3.       Why Pink?
4.       Pink fails to ring a bell in the feudal minds and thus, is a failure.

I, personally, love the movie from the title to the climax. The title breaks your expectation of seeing something cheerful and girly if something’s termed as Pink. The movie is out and out about changing mindsets.

The tears, the drama and the uncertain faces in the court is a true verdict that fear is a common factor no matter what we know about legal rights of women and the social trend regarding these laws. Nobody really wants to go to court. So, I think, Pink is pictured as realistically as it can be.

About the climax - I am grateful that the maker did not weigh the thriller aspect over the intent of the movie. I am truly glad nobody jumps with joy in the court room after the verdict. That would have been unwanted drama. The confused look on the face of the antagonist deserves a special plus. 

The 4th point stated above is sadly true to a large extent. However, drastic changes never happen. Change is a constant but it takes time. Time will tell and prove it. Let us firmly hope that Pink will be what a movie like Arth, for instance, seems today versus when it was at the time it was made. Until then, we should be happy even if one out of million mindsets change.

Thank you to the makers and the actors - thank you for Pink! 

Friday, 10 June 2016

Movies That Touched My Heart: My Sister's Keeper

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Do a Google search on cancer survivors; the results are numerous. Do we check for the tragic stories? I don’t think so. It’s not that we don’t care; it’s just that we rightfully seek hope. But hope may not always take shape of how we know it to be. My Sister's Keeper is a verdict to that.

It’s amazing how we force ourselves to stay positive, be supportive and not lose hope - to motivate and help a loved one fight terminal illness. We need to get them to believe that it’s not the end of the road. No disputes – we should. However, sometimes we are so focused on keeping someone dear, with us that we forget to see the bigger picture. We take it for granted that the afflicted shares the same dream as ours. After all, who doesn't want to stay alive?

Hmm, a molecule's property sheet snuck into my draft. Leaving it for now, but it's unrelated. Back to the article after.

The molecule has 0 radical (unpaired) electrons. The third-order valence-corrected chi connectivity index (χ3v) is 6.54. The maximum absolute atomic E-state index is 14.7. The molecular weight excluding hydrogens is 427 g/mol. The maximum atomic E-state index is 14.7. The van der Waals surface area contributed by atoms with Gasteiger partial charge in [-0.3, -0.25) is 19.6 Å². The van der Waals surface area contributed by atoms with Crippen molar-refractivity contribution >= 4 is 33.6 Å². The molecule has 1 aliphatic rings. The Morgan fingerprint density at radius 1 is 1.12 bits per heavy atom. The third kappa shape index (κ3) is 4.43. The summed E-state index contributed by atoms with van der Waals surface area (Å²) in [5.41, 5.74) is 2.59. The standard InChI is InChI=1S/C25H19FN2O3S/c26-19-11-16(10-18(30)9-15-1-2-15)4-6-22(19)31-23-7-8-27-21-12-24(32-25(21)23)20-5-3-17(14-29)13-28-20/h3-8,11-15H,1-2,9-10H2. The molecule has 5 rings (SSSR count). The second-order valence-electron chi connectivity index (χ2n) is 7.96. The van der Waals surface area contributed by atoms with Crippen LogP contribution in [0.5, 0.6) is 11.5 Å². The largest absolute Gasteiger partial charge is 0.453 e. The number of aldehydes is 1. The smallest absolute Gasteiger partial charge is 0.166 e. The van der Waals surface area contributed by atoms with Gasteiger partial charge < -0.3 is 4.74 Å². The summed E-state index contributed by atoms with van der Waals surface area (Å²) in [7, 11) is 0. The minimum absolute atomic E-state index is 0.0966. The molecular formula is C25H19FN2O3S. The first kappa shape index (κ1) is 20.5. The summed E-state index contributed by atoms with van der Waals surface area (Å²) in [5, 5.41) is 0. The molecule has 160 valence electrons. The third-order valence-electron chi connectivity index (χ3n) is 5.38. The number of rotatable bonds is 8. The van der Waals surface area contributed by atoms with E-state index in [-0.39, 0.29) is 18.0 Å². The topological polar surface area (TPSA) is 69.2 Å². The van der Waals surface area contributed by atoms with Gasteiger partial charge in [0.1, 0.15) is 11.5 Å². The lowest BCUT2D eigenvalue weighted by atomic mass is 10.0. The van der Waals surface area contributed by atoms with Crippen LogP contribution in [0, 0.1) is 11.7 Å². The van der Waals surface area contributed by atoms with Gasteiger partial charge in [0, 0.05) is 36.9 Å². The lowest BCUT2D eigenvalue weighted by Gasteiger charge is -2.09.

My Sister’s Keeper, an adaptation of the book by the same name by Jodi Picoult, relates the story of the Fitzgerald family and their journey through one of the most toughest of times - helping a member fight cancer. Director Nick Cassavetes has carefully sewn a bunch of moments together and wound them around a reel. The highlight is he has done the job without being preachy. Nick strikes the balance of capturing sorrow camouflaged in smiles - a rather difficult feat. This family drama adds a new dimension to the phrase - 'respect life'. 

I watched the movie wearing the cap of a sibling and a friend – I understood where the strength came from. I watched it with the heart of a mother –I could feel the turmoil, I sensed questions rising, I welled up and searched for strength. Most importantly, I understood that no mother can ever be fully understood.

If somebody told me this story before I watched the movie, I’d never imagine Cameron Diaz having anything to do in it. But, she is in it and she’s done a fabulous job. Every member of the cast and crew deserves a special applause. – yes, every one of them!

Be prepared to smile and cry. It’s intense but it carries a lot of warmth. If you haven’t already, watch My Sister’s Keeper.

To the makers and the cast – speechless and sincerely grateful for this truly brave attempt!

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Tuesday, 12 April 2016

The Jungle Book – A Story Retold With Much Finesse

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The number of times I have watched Disney’s Jungle Book as a child is countless. That was a time when it seemed like I had befriended Bagheera and Baloo. I felt Mowgli was the luckiest boy on earth.  Who would dare harm a kid who had a panther, a bear and elephants for friends? Shere Khan and Kaa were scary but the cartoon made me fall in love with them too. I used to try waking up Bagheera to throw Kaa down the tree and wait for Shere Khan’s screen space with Kaa. Why? I even loved the vultures!

In an effort to get my son to enjoy this magic, I got him the Diamond Edition of this legendary cartoon. Watching it with him was like reliving my golden childhood. With so much of love for the cartoon version, you can imagine the kind of excitement I felt when Disney announced their 2016 movie version of this age-old cartoon. To my relief and amazement it was a pleasure to see my son even more excited when he saw the promos during his TV time.